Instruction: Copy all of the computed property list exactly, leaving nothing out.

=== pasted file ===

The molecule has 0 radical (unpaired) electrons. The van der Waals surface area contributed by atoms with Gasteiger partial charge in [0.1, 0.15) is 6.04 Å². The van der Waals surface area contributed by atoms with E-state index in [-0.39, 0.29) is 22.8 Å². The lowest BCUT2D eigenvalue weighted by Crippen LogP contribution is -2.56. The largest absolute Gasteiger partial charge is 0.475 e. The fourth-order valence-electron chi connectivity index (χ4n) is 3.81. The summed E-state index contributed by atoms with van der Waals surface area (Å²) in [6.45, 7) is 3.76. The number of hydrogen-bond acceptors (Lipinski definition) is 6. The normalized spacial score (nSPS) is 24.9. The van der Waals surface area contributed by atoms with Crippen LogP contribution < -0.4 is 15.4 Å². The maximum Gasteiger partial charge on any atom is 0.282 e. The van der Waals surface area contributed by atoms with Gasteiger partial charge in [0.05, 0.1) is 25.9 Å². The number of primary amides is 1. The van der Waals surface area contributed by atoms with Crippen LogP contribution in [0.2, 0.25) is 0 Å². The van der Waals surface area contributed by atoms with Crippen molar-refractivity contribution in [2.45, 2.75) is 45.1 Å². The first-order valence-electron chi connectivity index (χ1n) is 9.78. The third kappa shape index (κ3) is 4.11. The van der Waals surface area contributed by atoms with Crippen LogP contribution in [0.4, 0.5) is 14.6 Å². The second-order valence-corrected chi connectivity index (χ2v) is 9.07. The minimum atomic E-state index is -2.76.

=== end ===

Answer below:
The molecule has 0 radical (unpaired) electrons. The van der Waals surface area contributed by atoms with Gasteiger partial charge in [0.1, 0.15) is 6.04 Å². The van der Waals surface area contributed by atoms with E-state index in [-0.39, 0.29) is 22.8 Å². The lowest BCUT2D eigenvalue weighted by Crippen LogP contribution is -2.56. The largest absolute Gasteiger partial charge is 0.475 e. The fourth-order valence-electron chi connectivity index (χ4n) is 3.81. The summed E-state index contributed by atoms with van der Waals surface area (Å²) in [6.45, 7) is 3.76. The number of hydrogen-bond acceptors (Lipinski definition) is 6. The normalized spacial score (nSPS) is 24.9. The van der Waals surface area contributed by atoms with Crippen LogP contribution < -0.4 is 15.4 Å². The maximum Gasteiger partial charge on any atom is 0.282 e. The van der Waals surface area contributed by atoms with Gasteiger partial charge in [0.05, 0.1) is 25.9 Å². The number of primary amides is 1. The van der Waals surface area contributed by atoms with Crippen LogP contribution in [0.2, 0.25) is 0 Å². The van der Waals surface area contributed by atoms with Crippen molar-refractivity contribution in [2.45, 2.75) is 45.1 Å². The first-order valence-electron chi connectivity index (χ1n) is 9.78. The third kappa shape index (κ3) is 4.11. The van der Waals surface area contributed by atoms with Crippen LogP contribution in [0.4, 0.5) is 14.6 Å². The second-order valence-corrected chi connectivity index (χ2v) is 9.07. The minimum atomic E-state index is -2.76.